STATEMENT ON BEHALF OF THE GROUP OF 77 AND CHINA BY SAED KATKHUDA, SENIOR ADVISOR, MISSION OF THE STATE OF PALESTINE TO THE UNITED NATIONS, ON AGENDA ITEM 137: IMPROVING THE FINANCIAL SITUATION OF THE UNITED NATIONS, AT THE FIFTH COMMITTEE DURING THE MAIN PART OF THE SEVENTY-FOURTH SESSION OF THE UNITED NATIONS GENERAL ASSEMBLY (New York, 18 October 2019)
1. I have the honour to speak on behalf of the Group of 77 and China on agenda item 137: "Improving the Financial Situation of the United Nations".
2. The Group of 77 and China would like to thank Ms. Catherine Pollard, Under-Secretary-General for Management Strategy, Policy and Compliance, for her presentation on the financial situation of the Organisation on 11 October 2019, and for the updates provided this morning. The Group also expresses its appreciation to the Office of Contributions for the updated information on the assessments of Member States.
3. The Group is gravely concerned with the deepening liquidity crisis in the regular budget. The Working Capital Fund and Special Account have been depleted for the second consecutive year. We have had to resort to borrowing from the accounts of closed peacekeeping missions yet again. This is not a good budgetary practice, nor is this sustainable. Despite the Secretary-General's multiple warnings about the regular budget liquidity crisis, the situation has not been stemmed, let alone improved. The Group had studied the Secretary-General's earlier proposals in a constructive spirit and with good faith. Unfortunately, consensus on measures to alleviate the liquidity crisis could not be reached. While the Group remains committed to studying any proposals, we reiterate that any proposals must be sustainable, based on good budgetary practice, and must not unfairly shift the burden to developing countries that have relatively less capacity to pay.
4. Finance serves as a foundation and an important element underpinning the United Nations governance. The Group expresses its appreciation to Member States who have paid their assessments in full, and to Member States who have made efforts to reduce their outstanding contributions. The Group also empathises with Member States who are genuinely unable to meet their financial obligations for reasons beyond their control.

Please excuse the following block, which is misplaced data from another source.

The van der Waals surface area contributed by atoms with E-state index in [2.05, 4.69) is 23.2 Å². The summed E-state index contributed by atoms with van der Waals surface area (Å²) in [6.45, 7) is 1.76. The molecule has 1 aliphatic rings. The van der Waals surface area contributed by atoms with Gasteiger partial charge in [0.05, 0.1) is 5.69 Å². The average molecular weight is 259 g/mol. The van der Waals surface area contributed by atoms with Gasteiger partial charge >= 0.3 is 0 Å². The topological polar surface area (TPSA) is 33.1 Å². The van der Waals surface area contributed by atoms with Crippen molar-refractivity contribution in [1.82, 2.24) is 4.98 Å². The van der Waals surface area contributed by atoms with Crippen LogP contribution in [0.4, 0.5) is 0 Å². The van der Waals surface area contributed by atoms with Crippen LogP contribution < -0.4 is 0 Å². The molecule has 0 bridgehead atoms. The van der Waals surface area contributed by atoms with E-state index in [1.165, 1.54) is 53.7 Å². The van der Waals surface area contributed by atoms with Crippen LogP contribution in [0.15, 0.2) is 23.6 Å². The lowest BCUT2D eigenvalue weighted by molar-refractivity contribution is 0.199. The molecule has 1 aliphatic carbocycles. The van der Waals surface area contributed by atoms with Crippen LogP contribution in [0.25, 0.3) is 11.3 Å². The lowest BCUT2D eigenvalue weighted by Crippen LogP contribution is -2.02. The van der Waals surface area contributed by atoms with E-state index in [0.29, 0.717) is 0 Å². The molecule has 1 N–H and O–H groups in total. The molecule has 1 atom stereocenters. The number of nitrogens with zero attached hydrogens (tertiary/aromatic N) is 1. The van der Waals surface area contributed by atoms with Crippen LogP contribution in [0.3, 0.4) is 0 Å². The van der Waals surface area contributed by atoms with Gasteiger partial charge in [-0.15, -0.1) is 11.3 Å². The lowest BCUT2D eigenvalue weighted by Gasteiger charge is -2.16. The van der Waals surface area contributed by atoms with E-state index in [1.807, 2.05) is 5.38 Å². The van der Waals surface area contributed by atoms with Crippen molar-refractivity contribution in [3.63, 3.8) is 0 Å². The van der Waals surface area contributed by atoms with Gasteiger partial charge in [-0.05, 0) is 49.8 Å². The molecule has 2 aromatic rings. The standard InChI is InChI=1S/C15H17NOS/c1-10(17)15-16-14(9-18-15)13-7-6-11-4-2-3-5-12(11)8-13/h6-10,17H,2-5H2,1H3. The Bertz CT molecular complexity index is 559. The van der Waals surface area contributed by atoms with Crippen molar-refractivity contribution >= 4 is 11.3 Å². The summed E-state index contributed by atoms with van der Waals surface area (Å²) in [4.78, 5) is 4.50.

5. At the same time, we firmly believe that any deliberate and unilateral withholding of contributions by Member States that do have the capacity to pay is unacceptable. This is particularly so for Member States that have exhibited repeated patterns of withholding contributions for political reasons. As of today, about 76% of the total unpaid regular budget assessments and more than half of all funds owed to the United Nations are attributed to a single Member State that continues to cling on to its special privileges, despite already benefiting from a fundamental distortion in the determination of how the Organisation is financed. The Group stresses that the deliberate and unilateral withholding of contributions cannot and must not be used as political leverage to distort the mandates of the Organisation.
6. This irresponsible behavior has contributed to the crisis we face today, and has forced the Organisation to take severe measures, some of which would impact on mandate delivery. The Group is concerned about the impact of these financial issues on the development pillar, including but not limited to, the valuable work of the Department of Economic and Social Affairs; the Regional Economic Commissions; UN Duty Stations, Offices and UN presence in developing countries; the Office of the High Representative for Least Developed Countries, Landlocked Developing Countries and Small Island States. In addition, as Member States' communications to the United Nations often include significant and time-sensitive political-security issues, the issuance and distribution of these communications should not be affected as part of the austerity measures. These communications must be issued and distributed as early as possible, and at minimum in the English language.
7. On peacekeeping operations, the Group is encouraged to note that there are already discernible results from the measures approved in resolution 73/307. We are also pleased to hear that the Secretary-General is committed to meeting obligations to Troop and Police Contributing Countries as expeditiously as possible, and trust that the Secretary-General will attach high priority to maximise the quarterly reimbursements.
8. The Group has repeatedly said that the simple solution to the liquidity crisis is for all Member States to pay their assessed contributions in full, on time, and without conditions. Any cash shortfall should not be confused with the flexibility of budget mechanisms, as no amount of flexibility will solve a basic lack of financial resources. In the meantime, the Secretariat should improve the overall budget performance and strengthen accountability to effectively spend Member States' taxpayers money.
9. In closing, Mr. Chair, we reiterate our call to all Member States that have the capacity to do so to pay their assessments promptly and in full. Please be assured the Group will participate constructively in any efforts towards resolving the financial difficulties of the Organisation.
I thank you Mr. Chair.